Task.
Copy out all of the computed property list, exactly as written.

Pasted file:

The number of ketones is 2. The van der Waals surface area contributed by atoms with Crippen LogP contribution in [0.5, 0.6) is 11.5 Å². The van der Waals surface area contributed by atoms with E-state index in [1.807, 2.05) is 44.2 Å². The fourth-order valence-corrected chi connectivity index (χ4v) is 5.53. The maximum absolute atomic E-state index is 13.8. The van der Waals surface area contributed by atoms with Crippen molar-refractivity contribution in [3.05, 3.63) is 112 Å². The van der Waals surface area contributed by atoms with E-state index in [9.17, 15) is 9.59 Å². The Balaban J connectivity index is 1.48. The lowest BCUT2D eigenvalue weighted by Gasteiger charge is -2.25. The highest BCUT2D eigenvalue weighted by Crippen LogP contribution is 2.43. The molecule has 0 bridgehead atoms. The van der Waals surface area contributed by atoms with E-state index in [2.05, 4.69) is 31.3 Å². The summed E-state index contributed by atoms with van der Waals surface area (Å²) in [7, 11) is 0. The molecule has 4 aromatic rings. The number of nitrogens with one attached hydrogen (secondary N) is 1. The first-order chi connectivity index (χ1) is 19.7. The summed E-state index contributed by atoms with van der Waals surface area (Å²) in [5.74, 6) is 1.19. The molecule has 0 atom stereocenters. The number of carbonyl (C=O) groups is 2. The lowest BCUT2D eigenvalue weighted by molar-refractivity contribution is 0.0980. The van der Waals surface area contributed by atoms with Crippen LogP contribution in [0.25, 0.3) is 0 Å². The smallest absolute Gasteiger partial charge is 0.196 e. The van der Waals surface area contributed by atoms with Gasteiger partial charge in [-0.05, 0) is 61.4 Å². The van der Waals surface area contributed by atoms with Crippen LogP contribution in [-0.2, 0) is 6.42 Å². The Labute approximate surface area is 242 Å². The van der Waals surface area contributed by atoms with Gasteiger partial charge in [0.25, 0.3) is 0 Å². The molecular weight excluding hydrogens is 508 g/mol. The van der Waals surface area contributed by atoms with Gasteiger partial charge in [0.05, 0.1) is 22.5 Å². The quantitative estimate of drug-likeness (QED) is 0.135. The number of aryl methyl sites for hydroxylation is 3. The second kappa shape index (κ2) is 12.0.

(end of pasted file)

The number of ketones is 2. The van der Waals surface area contributed by atoms with Crippen LogP contribution in [0.5, 0.6) is 11.5 Å². The van der Waals surface area contributed by atoms with E-state index in [1.807, 2.05) is 44.2 Å². The fourth-order valence-corrected chi connectivity index (χ4v) is 5.53. The maximum absolute atomic E-state index is 13.8. The van der Waals surface area contributed by atoms with Crippen molar-refractivity contribution in [3.05, 3.63) is 112 Å². The van der Waals surface area contributed by atoms with E-state index in [9.17, 15) is 9.59 Å². The Balaban J connectivity index is 1.48. The lowest BCUT2D eigenvalue weighted by Gasteiger charge is -2.25. The highest BCUT2D eigenvalue weighted by Crippen LogP contribution is 2.43. The molecule has 0 bridgehead atoms. The van der Waals surface area contributed by atoms with E-state index in [2.05, 4.69) is 31.3 Å². The summed E-state index contributed by atoms with van der Waals surface area (Å²) in [7, 11) is 0. The molecule has 4 aromatic rings. The number of nitrogens with one attached hydrogen (secondary N) is 1. The first-order chi connectivity index (χ1) is 19.7. The summed E-state index contributed by atoms with van der Waals surface area (Å²) in [5.74, 6) is 1.19. The molecule has 0 atom stereocenters. The number of carbonyl (C=O) groups is 2. The lowest BCUT2D eigenvalue weighted by molar-refractivity contribution is 0.0980. The van der Waals surface area contributed by atoms with Crippen LogP contribution in [0.25, 0.3) is 0 Å². The smallest absolute Gasteiger partial charge is 0.196 e. The van der Waals surface area contributed by atoms with Gasteiger partial charge in [-0.05, 0) is 61.4 Å². The van der Waals surface area contributed by atoms with Crippen LogP contribution in [-0.2, 0) is 6.42 Å². The Labute approximate surface area is 242 Å². The van der Waals surface area contributed by atoms with Gasteiger partial charge in [0.25, 0.3) is 0 Å². The molecular weight excluding hydrogens is 508 g/mol. The van der Waals surface area contributed by atoms with Gasteiger partial charge in [0.05, 0.1) is 22.5 Å². The quantitative estimate of drug-likeness (QED) is 0.135. The number of aryl methyl sites for hydroxylation is 3. The second kappa shape index (κ2) is 12.0.